Coach Pat, Patrick Dolan, passed away last Friday, October 22, 2005.
Most of the pistol shooters at the Phoenix Rod and Gun Club and many of those who frequented the public range had come to know his sometimes goading, sometimes soothing voice. He called a great many of the Bullseye competitions. Anyone who has competed there has probably heard him announce, “The line is safe. Go down and score those targets, … and cover up that mess.”
I met Coach Pat when I came to watch a Bullseye Pistol competition a year ago. I had been shooting for all of a few short months and had learned only that accurate pistol shooting was hard, very hard. While the competitors were down scoring targets, Coach Pat introduced himself and answered my questions about the sport. By way of suggestion, he said he gave private lessons “for twenty bucks until one of us gets tired or pissed off.” Amused at the time, I would come to value his direct and “no holds barred” style of coaching. He was honest and real.
His love of the sport of competitive pistol shooting was surpassed only by his desire to see shooters getting better and better. Some like to teach because it lets them show what they know. Others teach because they truly want others to do better. Coach Pat was solidly in the second group: he wanted to see others hitting closer and closer to the X. Their progress, their growth, was his joy.
Pat’s patience was truly extraordinary. Every time he repeated, yet again, some instruction I just couldn’t get, it was as if he were saying it for the first time, measured, clear and direct. I can hear, even now, “level and smooooth, level and smooooth.”
And in his rare, introspective moments, it was as if each event in his life had been a shot that stood out clear and stark, but after a brief glance at the goal, his focus would come back to the front sight, the next shot, the next moment in his life.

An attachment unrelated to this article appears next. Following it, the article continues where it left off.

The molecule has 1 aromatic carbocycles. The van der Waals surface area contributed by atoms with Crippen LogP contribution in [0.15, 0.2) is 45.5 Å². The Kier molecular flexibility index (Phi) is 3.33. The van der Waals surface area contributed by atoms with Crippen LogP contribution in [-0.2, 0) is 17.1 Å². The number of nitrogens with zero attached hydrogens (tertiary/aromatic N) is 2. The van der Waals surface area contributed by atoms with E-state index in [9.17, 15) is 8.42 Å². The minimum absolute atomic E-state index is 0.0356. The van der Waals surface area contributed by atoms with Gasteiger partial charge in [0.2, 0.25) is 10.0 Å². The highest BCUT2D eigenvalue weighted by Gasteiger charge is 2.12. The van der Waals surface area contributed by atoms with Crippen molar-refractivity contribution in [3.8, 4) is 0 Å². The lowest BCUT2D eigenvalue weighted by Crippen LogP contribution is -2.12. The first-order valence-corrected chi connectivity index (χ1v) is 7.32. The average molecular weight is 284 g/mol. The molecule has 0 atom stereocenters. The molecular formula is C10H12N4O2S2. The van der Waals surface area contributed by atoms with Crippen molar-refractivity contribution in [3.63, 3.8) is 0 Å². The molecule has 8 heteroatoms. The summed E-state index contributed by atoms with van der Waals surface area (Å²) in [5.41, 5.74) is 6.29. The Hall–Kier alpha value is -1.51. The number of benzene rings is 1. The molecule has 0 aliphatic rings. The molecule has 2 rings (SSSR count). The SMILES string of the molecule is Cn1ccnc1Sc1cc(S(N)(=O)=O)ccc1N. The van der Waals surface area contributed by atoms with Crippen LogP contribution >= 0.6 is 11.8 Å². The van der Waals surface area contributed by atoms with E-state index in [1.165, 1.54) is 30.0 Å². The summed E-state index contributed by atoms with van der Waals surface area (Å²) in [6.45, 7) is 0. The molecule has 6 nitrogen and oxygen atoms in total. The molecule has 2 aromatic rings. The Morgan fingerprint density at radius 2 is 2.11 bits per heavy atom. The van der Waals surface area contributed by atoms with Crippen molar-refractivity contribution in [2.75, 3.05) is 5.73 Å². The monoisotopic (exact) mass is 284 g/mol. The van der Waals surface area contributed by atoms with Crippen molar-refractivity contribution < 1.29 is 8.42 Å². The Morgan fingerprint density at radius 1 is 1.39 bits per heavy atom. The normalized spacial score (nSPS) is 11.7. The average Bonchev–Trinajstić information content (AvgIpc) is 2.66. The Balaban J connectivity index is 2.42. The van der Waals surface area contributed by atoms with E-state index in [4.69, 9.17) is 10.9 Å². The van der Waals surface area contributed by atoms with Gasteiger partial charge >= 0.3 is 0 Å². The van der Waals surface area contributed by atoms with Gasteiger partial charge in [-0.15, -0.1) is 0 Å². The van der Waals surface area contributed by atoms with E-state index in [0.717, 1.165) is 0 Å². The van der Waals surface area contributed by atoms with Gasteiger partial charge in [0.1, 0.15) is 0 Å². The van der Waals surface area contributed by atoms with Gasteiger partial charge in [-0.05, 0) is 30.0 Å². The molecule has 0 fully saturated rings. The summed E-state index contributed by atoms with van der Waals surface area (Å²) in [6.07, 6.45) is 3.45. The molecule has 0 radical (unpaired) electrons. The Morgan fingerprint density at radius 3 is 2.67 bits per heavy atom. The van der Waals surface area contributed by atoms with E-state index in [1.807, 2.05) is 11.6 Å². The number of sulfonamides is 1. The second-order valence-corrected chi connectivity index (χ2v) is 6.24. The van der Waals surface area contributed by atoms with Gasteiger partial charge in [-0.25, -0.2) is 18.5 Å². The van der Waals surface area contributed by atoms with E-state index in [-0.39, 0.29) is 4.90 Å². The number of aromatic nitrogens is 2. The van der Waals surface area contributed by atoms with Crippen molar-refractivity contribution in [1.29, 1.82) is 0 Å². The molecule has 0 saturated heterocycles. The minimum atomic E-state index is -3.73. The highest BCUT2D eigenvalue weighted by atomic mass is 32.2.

I think he would have said, “Life is now. Focus here, right here.”
Coach Pat taught many to shoot; most got more.
5 thoughts on “Coach Pat”
I believe Coach Pat was introduced to a Line stretching from Hawaii to Maine in your Bullseye L Surrogate Shooter post a few weeks ago.
There are a few hundred (or a thousand?)of us who feel the loss, having never met Coach Pat but through your writings.
Our hats are off to you both.
Thank you. Coach Pat will be deeply missed. Those he inspired through his good nature, enthusiasm and uncomplaining nature will carry him to others. No one with those qualities ever really leaves.
I showed up at my first match earlier this year (2005), with a stock revolver and fistfull of ammo. Coach Pat immediately caught sight of me and put me on position #1, and began the lessons on the spot. It became clear on our first private session, that when he was in instruction mode, the trainee was to do a lot of listening, and provide little commentary of their own.
Just prior to his passing, he was on the range giving instruction to Cardinal free safety Quentin Harris, and his daughter (he later confided that the ~10 something year old shot significantly better than her pro athlete dad. At one point during the lesson, “Q” was not catching on about ignoring the wobble. Pat called me over and handed me a gun. He said, “no here’s a bullseye shooter, he was just over there shooting at 50 yards — and look at how bad his wobble is”. I was both embarrased and proud at the same time.
Shortly after, during the state distinguished revolver match, I managed to put up the 3rd highest score during the rapid fire portion. Coach was in the booth directly behind my position, and immediately began to holler “look at Jeff, that’s what persistance will get you”.
The greatest reflection on such a gifted educator, is in knowing that his spirit carries on in those of us fortunate enough to have crossed his path.
Jeff Fehlhaber, Glendale
Two years later, this still gets my eyes a little watery. I’m going to ignore it. Just like the wobble.
Miss you, Coach.
This man is still talked about he truly loved the sport of pistol shooting and brought me to a level I didn’t think was possible.